NOW & THEN
Bringing in another post from the archives while waiting for the muse to wake up.
A few years back I was trying to train a new hairdresser. One day…
Hairdresser says: How about something a little different?
Note: This is the 2nd time she has cut my hair.
I say: OK whatever.
Wash…rinse…snip snip…gel…hairdryer…gook…teasing…hairspray…I look in the mirror.
Hairdresser: Do you like it?
HD: Well I’m not letting you out of the chair until you say you like it.
Me: Do you think you can tone it down a bit?
Note: Is Aquanet back in vogue?
A little tugging here and there…actually she pulls on one hair and they all move. She pats the sides of my head but the mass just springs back into form.
I look in mirror:
I know what comes next…
I’m twenty years older than my mother would ever be. Soon I’ll be as old as my mother’s mother. Say it isn’t so.
Memoirs should never be written under a pen name. At least that is what I have been told. I’ve also been told that we need to “own” our story – therefore, our name must appear as the writer. Otherwise it could be taken as frivolous fiction. But here’s the thing: I plan to publish my memoir Homeless Bound under the pen name M.Z. Bull. Obviously, it’s not for the sake of anonymity. Rather, it comes as a request from the grandson I happen to be raising who was shocked to see my name in large white letters on the proof copy. “You can’t do that,” he said.
“Why?” I asked.
“It’s embarrassing,” he said.
“What’s embarrassing?” I asked.
He pointed to the author’s name.
I have nothing to hide. If you turn the book over and are surprised to see a familiar face, you may already know I have lived in my northern California home for over fifty years. Marjorie Witt has appeared as herself in Story Circle Journal, Street Spirit (Justice News & Homeless Blues in the Bay Area), talkingsoup.com and here, in this blog. So where does M.Z. Bull come from? I think you might already know.
One of my most liked recent posts on social media was the before and after photos of the day I “KonMari’d” my closet. It elicited all sorts of comments like “amazing,” and “I’ve been meaning to do that.” But, the most prevalent comment was “I’m doing that too.” If they didn’t read the book, Netflix got their attention. How could anyone not know about it? Everyone is talking about it, or maybe I should say “wise cracking” about it. Like the this morning at Target. A slightly overweight lady holds up a bikini she might have been able to wear decades ago. Her friend asks, “does it bring you joy?” The wise woman giggles and puts the tiny triangles back on the rack.
Back to my closet. I broke a couple of rules. I didn’t run around the house and gather every article of clothing out of every closet, drawer, hamper, dryer, and floor. Instead I went through my drawers first, tossing the things that don’t bring me joy (mostly workout clothes from 20 years ago when I was still mountain climbing). The keepers were neatly folded the Marie Kondo way, except I folded my T-shirts with the graphics on the outside so I’d be sure not to wear my “I find myself to be exorbitantly superannuated for this feculence” shirt to work again.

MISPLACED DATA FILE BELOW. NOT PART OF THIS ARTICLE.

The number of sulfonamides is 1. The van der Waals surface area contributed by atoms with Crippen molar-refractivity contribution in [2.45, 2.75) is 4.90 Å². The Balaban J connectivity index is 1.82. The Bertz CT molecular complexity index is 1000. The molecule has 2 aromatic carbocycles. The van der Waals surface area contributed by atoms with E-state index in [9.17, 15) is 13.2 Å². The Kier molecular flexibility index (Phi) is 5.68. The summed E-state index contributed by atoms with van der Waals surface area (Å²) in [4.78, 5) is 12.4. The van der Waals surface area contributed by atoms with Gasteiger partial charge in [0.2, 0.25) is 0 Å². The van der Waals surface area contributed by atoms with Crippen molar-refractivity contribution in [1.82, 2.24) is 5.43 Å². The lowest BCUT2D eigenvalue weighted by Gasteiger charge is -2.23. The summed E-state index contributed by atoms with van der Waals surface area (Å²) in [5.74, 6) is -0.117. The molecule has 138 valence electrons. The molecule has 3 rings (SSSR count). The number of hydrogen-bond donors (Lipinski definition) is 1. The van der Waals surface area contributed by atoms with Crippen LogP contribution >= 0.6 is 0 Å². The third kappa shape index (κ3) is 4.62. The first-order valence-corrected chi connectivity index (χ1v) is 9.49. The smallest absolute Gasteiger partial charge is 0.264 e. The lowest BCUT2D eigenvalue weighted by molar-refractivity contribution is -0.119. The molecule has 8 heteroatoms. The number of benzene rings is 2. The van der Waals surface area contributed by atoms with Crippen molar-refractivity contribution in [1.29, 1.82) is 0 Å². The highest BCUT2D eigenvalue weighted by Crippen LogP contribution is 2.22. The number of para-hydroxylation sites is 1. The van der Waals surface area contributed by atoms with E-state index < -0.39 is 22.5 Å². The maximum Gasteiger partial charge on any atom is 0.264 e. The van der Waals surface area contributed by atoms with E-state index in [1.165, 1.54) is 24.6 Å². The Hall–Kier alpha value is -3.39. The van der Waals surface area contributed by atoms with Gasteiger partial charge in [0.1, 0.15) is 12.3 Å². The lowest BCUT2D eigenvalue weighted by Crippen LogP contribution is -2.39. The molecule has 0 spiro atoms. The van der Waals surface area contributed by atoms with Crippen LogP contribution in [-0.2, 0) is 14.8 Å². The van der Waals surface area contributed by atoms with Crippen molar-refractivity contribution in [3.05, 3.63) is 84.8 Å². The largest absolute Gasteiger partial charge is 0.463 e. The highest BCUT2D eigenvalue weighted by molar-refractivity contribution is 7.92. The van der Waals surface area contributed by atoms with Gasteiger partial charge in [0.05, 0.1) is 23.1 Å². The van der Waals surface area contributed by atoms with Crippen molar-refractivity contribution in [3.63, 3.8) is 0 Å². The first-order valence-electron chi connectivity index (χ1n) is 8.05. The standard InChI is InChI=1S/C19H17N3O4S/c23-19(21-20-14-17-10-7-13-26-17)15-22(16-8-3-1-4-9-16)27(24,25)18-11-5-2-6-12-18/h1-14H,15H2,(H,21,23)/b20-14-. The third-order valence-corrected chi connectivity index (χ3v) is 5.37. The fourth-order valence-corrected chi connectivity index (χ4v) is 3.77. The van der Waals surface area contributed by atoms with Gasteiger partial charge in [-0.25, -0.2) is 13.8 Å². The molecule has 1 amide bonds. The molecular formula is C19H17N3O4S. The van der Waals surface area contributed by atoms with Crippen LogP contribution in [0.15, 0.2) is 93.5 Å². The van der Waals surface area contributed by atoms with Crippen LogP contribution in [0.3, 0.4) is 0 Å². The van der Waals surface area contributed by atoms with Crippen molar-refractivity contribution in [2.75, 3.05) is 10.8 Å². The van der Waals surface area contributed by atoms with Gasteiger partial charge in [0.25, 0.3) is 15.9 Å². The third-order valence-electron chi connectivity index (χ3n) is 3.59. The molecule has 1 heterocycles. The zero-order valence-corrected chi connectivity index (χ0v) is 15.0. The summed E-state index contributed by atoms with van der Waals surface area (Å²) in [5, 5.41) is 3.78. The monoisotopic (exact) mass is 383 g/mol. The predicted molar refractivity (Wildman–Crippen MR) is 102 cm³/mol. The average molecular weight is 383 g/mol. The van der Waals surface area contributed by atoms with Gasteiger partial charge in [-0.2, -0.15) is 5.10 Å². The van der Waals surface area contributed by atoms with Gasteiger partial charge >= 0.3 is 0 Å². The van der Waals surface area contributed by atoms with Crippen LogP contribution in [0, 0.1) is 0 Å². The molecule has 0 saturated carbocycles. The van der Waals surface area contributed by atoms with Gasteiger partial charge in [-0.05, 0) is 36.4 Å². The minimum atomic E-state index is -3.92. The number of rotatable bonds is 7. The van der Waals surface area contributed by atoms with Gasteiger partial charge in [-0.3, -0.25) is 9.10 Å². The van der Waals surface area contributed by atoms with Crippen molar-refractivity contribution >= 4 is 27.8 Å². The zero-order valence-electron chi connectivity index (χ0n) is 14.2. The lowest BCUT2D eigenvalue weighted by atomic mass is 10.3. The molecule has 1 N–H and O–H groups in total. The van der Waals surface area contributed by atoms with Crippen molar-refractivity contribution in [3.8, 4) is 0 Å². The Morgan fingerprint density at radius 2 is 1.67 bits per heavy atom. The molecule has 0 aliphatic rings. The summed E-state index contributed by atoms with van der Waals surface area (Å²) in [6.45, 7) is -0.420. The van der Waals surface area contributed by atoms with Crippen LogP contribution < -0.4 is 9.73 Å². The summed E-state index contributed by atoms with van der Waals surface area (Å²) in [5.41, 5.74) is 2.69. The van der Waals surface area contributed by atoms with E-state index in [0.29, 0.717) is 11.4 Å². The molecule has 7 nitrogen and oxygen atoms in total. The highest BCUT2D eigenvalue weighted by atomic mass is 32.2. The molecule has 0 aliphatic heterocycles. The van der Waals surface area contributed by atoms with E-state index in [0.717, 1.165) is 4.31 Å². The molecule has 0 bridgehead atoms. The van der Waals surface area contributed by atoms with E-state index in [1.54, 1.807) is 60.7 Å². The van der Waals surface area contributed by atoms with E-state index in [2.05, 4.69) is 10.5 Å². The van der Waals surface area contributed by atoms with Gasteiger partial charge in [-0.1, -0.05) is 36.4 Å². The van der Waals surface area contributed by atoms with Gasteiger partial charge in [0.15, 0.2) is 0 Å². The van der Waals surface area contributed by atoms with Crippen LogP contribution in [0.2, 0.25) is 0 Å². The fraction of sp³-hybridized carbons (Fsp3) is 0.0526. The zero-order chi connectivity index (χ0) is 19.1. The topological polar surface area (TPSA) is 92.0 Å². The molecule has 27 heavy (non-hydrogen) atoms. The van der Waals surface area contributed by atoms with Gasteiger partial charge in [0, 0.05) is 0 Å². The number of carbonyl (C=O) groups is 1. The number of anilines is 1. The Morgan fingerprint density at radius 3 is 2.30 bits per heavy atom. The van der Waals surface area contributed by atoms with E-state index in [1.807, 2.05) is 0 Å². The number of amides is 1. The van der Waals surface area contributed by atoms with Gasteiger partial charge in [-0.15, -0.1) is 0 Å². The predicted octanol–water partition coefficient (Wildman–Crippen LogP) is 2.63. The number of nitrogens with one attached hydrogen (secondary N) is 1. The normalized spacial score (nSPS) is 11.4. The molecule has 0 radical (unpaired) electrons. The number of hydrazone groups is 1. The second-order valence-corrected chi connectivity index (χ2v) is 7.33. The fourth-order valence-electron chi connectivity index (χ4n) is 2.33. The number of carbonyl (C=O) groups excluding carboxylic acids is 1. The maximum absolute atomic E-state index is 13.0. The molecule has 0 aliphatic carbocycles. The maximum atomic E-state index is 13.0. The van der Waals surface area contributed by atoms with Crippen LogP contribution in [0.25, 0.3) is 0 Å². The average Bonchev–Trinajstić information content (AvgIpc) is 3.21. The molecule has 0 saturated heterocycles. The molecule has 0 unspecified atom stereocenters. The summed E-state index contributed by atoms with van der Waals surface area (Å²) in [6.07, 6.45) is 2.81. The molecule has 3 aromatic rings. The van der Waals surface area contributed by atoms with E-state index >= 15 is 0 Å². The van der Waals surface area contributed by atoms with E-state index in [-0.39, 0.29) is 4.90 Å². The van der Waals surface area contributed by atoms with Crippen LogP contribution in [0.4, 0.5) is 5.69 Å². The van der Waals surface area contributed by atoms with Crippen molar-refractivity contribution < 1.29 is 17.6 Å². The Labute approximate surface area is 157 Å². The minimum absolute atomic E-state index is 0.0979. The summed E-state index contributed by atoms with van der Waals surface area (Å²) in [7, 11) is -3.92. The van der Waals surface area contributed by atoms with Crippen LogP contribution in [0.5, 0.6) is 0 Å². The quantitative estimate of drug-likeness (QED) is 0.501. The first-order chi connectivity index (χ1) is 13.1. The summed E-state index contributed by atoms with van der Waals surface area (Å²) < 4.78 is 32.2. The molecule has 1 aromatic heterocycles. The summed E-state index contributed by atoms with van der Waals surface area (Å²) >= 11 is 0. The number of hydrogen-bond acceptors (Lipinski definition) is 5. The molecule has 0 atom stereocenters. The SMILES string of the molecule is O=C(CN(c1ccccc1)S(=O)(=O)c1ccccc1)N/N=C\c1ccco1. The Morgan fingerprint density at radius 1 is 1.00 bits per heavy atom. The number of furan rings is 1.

The big job was the closet. Well, two closets actually. My full closet and the half of my husband’s closet that stored my off season clothes. And six suitcases of six decades of I-might-need-this-again-someday stuff. You know what I mean, the argyle sweater knitted in high school, running shirts, vacation shirts, Halloween costumes, and the wedding dress (yes, I put it back in the suitcase… you just never know). The three foot mountain covering the entire queen sized bed was daunting to me but a new playground for the felines.
Three hours later I hauled six cardboard boxes down to the curb for the re-use pickup and three garbage bags of unmentionables and threadbare rags for the big dump pickup. For once I’d get my money’s worth out of our garbage service.
My spring-summer wardrobe now hangs in eye-pleasing, color coordinated order, with easy accessibility. My husband is pleased to find he can now claim two thirds of his closet with my fall-winter wardrobe squeezed into the other third. Maybe if those suitcases in his closet stay empty, we can use them for what they’re meant for (just a hint that I’m ready to travel in case he’s reading this).
The stack of hangers left on my bed could support an entirely new wardrobe. What to do with those? Keeping extra hangers in my closet would be a danger I’m not willing to risk. So I get this brilliant idea – if I put them in JJ’s closet, he could hang up all his t-shirts, jeans and jackets that now carpet his bedroom. I leave a neat row of empty colorful plastic hangers on the rod. I don’t say a word when he comes home from school. I wait. Quietly. In my office. He opens his door. Slams it shut. I hear his backpack land on the floor. “WTF” echoes into his barren closet. He rushes into my office. “Grandma, someone stole all my shirts.”